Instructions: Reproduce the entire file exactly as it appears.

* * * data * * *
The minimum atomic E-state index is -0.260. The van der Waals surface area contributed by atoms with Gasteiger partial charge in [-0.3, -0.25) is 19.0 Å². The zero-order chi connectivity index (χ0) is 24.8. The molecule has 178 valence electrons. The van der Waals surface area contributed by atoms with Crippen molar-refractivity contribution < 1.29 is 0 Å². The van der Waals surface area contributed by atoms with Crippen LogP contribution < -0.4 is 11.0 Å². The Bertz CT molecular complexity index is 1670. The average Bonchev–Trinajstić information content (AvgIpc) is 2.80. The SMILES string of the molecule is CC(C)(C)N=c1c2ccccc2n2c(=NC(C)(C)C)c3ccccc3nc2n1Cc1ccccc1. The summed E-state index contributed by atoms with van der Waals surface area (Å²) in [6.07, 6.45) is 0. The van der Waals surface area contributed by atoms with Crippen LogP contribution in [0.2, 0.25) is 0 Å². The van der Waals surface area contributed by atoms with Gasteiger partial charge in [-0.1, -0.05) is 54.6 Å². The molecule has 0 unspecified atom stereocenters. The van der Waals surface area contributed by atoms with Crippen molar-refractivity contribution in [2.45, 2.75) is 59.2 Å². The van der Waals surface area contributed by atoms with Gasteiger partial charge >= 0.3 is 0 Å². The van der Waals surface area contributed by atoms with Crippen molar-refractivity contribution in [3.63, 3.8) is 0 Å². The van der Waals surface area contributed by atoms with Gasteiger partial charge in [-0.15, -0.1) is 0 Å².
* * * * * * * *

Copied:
The minimum atomic E-state index is -0.260. The van der Waals surface area contributed by atoms with Gasteiger partial charge in [-0.3, -0.25) is 19.0 Å². The zero-order chi connectivity index (χ0) is 24.8. The molecule has 178 valence electrons. The van der Waals surface area contributed by atoms with Crippen molar-refractivity contribution < 1.29 is 0 Å². The van der Waals surface area contributed by atoms with Crippen LogP contribution < -0.4 is 11.0 Å². The Bertz CT molecular complexity index is 1670. The average Bonchev–Trinajstić information content (AvgIpc) is 2.80. The SMILES string of the molecule is CC(C)(C)N=c1c2ccccc2n2c(=NC(C)(C)C)c3ccccc3nc2n1Cc1ccccc1. The summed E-state index contributed by atoms with van der Waals surface area (Å²) in [6.07, 6.45) is 0. The van der Waals surface area contributed by atoms with Crippen LogP contribution in [0.2, 0.25) is 0 Å². The van der Waals surface area contributed by atoms with Gasteiger partial charge in [-0.1, -0.05) is 54.6 Å². The molecule has 0 unspecified atom stereocenters. The van der Waals surface area contributed by atoms with Crippen molar-refractivity contribution in [2.45, 2.75) is 59.2 Å². The van der Waals surface area contributed by atoms with Gasteiger partial charge >= 0.3 is 0 Å². The van der Waals surface area contributed by atoms with Crippen molar-refractivity contribution in [3.63, 3.8) is 0 Å². The van der Waals surface area contributed by atoms with Gasteiger partial charge in [-0.15, -0.1) is 0 Å².